In many international conflicts some of the greatest potential for escalation and hindrance to de-escalation come not from the main parties to the conflict but from the fringe—from extremist groups that have no desire to be part of a plausible peaceful order and aim to spoil any progress toward establishing one. In Northern Ireland, for example, much of the slowness in moving toward a peace agreement even after the main IRA had decided to accept one was due to continued terrorist operations by die-hard groups that had splintered from the IRA. In South Asia, the pace of Indian-Pakistani detente has been set too often by terrorist groups rather than by the two governments. In the various dimensions of the conflict between Israelis and Arabs there also have been numerous instances of the extremist fringes of both sides exacerbating tension and impeding any lessening of it.
The attack Sunday in the northeast corner of the Sinai peninsula falls into the same mold. Armed gunmen overpowered an Egyptian border post and then used stolen Egyptian vehicles to race across the Israeli border before being stopped by Israeli airstrikes. The attack, by as yet unnamed militants in the Sinai, was against the interests of all of the major players in the area, and all of those players condemned it. Egypt had 16 of its soldiers killed as well as control of its sovereign territory challenged. Israel was the target of an armed assault across its border, even if a small one. For Hamas, the ruler of the Gaza Strip, the attack suspended a hoped-for expansion of its commerce with Egypt. One of the Egyptian responses to the incident was to close indefinitely the border crossing at Rafah, which has been almost the only point of significant relief from the Israeli blockade and isolation of Gaza.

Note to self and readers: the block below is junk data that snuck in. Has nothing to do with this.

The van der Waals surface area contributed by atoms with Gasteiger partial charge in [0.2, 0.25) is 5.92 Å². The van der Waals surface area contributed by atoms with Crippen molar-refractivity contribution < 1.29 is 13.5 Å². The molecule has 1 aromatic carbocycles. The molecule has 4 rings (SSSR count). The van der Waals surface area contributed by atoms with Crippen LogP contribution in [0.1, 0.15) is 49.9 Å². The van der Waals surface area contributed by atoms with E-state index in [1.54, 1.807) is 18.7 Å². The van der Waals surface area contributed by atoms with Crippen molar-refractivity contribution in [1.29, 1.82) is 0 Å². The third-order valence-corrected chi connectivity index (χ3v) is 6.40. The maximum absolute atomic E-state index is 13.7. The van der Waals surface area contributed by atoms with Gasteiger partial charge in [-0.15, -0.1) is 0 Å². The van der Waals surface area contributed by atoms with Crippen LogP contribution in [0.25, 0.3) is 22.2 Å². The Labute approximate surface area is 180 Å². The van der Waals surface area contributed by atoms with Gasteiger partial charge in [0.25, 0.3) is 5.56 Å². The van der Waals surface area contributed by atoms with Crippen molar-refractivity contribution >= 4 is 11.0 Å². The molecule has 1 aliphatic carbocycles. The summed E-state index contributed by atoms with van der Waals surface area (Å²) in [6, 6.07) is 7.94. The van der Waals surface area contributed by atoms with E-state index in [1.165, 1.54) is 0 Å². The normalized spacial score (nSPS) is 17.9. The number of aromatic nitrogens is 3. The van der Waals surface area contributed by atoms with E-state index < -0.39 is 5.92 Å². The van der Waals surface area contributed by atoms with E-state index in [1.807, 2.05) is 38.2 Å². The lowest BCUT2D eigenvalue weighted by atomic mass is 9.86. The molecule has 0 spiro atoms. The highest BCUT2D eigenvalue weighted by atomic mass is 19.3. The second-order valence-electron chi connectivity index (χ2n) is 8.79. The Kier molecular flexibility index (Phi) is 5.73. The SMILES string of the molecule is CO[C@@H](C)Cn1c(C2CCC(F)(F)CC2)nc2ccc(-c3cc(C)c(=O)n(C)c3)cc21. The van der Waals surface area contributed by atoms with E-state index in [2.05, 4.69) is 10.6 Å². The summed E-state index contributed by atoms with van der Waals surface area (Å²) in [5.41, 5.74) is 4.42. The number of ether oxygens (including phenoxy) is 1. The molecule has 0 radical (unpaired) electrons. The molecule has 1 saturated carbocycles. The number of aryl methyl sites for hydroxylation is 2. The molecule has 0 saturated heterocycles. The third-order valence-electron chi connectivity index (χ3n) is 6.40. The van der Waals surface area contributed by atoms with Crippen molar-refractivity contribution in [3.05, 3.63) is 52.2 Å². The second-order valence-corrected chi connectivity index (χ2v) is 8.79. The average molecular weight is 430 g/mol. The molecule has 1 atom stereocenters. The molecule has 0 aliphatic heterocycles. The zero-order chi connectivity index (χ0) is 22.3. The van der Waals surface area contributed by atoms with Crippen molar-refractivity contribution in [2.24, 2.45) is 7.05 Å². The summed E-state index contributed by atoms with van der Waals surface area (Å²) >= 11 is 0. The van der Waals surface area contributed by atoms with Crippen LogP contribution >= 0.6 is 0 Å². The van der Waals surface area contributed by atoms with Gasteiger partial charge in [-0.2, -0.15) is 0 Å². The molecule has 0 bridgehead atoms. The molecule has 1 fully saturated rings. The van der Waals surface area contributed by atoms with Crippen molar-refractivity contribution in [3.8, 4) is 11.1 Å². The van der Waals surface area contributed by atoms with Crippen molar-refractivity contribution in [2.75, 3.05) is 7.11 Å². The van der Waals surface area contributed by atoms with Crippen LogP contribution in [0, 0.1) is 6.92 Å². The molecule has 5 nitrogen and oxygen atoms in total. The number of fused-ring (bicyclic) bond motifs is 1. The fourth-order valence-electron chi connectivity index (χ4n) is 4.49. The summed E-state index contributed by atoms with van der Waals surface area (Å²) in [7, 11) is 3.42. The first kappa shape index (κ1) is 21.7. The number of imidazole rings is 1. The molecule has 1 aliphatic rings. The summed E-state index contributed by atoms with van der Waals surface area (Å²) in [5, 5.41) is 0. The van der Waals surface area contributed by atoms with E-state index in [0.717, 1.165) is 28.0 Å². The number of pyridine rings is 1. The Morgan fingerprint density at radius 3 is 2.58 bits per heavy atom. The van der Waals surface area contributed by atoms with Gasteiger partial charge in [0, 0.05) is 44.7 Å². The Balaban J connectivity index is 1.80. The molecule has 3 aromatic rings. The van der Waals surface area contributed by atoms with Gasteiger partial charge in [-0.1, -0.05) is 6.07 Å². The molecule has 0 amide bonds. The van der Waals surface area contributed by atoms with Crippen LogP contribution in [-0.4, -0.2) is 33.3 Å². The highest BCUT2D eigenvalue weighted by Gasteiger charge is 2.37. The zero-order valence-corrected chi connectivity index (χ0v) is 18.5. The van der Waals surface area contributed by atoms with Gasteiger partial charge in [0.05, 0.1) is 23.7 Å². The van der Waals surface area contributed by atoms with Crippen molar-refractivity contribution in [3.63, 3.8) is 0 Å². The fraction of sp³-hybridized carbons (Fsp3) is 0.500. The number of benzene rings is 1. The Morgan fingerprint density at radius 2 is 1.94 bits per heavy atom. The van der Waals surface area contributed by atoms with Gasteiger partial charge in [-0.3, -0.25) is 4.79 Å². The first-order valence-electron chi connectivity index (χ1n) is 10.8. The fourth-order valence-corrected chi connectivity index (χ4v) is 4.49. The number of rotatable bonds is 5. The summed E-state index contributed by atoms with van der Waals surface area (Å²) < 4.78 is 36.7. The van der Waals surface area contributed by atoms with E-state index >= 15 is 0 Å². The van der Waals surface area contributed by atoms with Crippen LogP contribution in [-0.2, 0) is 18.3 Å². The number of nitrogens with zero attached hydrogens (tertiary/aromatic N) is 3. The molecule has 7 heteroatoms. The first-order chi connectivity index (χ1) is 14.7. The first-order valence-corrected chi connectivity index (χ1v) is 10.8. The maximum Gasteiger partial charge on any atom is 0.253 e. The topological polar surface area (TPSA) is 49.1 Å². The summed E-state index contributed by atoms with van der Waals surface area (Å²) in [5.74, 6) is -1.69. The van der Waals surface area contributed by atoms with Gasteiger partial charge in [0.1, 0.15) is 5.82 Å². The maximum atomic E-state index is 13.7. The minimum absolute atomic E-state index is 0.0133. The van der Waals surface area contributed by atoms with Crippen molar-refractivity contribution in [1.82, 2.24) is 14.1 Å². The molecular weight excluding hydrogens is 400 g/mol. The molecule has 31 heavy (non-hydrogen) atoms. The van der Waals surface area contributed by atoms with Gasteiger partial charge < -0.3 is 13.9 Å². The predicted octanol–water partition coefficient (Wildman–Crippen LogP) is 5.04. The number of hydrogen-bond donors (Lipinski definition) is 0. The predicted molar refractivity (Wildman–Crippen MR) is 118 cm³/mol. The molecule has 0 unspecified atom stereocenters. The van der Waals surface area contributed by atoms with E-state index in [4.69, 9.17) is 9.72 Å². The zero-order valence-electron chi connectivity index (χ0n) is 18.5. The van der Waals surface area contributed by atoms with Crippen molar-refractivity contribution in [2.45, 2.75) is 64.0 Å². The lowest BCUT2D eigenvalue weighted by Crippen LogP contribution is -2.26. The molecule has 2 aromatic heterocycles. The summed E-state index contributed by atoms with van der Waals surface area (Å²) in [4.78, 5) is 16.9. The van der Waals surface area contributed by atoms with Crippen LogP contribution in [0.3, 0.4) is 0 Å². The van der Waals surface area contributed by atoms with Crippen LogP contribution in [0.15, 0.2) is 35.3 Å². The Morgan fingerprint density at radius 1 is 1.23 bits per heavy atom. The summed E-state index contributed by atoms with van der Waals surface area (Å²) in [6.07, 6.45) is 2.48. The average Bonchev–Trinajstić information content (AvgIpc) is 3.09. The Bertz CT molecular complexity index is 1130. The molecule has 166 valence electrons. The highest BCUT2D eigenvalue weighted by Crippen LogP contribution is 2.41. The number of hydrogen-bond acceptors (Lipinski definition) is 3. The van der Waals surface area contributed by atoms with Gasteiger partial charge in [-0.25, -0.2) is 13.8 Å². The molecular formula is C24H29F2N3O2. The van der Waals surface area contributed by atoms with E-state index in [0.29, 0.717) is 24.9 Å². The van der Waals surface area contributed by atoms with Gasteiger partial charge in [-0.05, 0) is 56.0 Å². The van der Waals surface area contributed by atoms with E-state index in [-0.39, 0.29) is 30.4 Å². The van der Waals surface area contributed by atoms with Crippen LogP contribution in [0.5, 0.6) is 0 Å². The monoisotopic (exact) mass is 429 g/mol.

One of the ways in which fringe-perpetrated incidents increase tensions among major players is by stimulating false accusations of responsibility. The incident in the Sinai is no exception. Statements from both the Egyptian Muslim Brotherhood and Hamas suggested that it was somehow an Israeli operation. Meanwhile, the Israeli ambassador in Washington, perhaps operating on general instructions to blame Iran for anything it can possibly be blamed for, declared on Twitter and his Facebook page that “Iranian-backed terrorists” were the perpetrators. There was no more evidence for this than for Israeli involvement, and Israel's defense minister, Ehud Barak, later said the attackers were part of "apparently some kind of global jihad, with unclear connections"—which is probably the most that can be said about them so far.
The main parties to a long-running conflict should respond to an incident like this by using it as an opportunity to act on their shared interests, not to make propaganda. Egypt, Hamas and Israel all share an interest in curbing the extremists who—based not just on this incident but several others—appear to have made increasing use of the Sinai as a base of operations, especially since the beginning of the distractions and disorder in Egypt associated with the overthrow of Mubarak. Egypt and Hamas should show no tolerance for ludicrous accusations against Israel, such as that it engineered an attack that ended up being aimed at its own territory. Israel needs to do some more fundamental rethinking, especially regarding what it wants from its peace treaty with Egypt. Linked to that agreement were severe restrictions on what military forces Egypt could deploy in the eastern Sinai. Such restrictions made sense in the 1970s; they make less sense now, given a military balance that renders preposterous the idea of Egypt wanting a new war with Israel, along with internal security in this part of Egyptian territory having become a more serious concern for both countries. Israel has granted piecemeal permission to Egypt to increase its Sinai deployments somewhat beyond the limits originally established when the treaty was signed. This amounts to micromanaging how another country arranges its own military forces on its own territory. Evidently the Israelis are worried that a more wholesale revision of the deployment restrictions might cause the peace treaty itself to unravel. That would not be a problem if the other part of the Camp David accords were observed.
Israelis also need to realize that, just as even the closest allies have some conflicts of interest, even the bitterest of enemies have some shared interests. No provision for security in this corner of the Middle East can ever be complete without including whoever governs the Gaza Strip. Security problems illustrated by Sunday's incident on the border are reminders of how the policy of trying to strangle Hamas rather than dealing with it does not serve anyone's interests, including Israel's.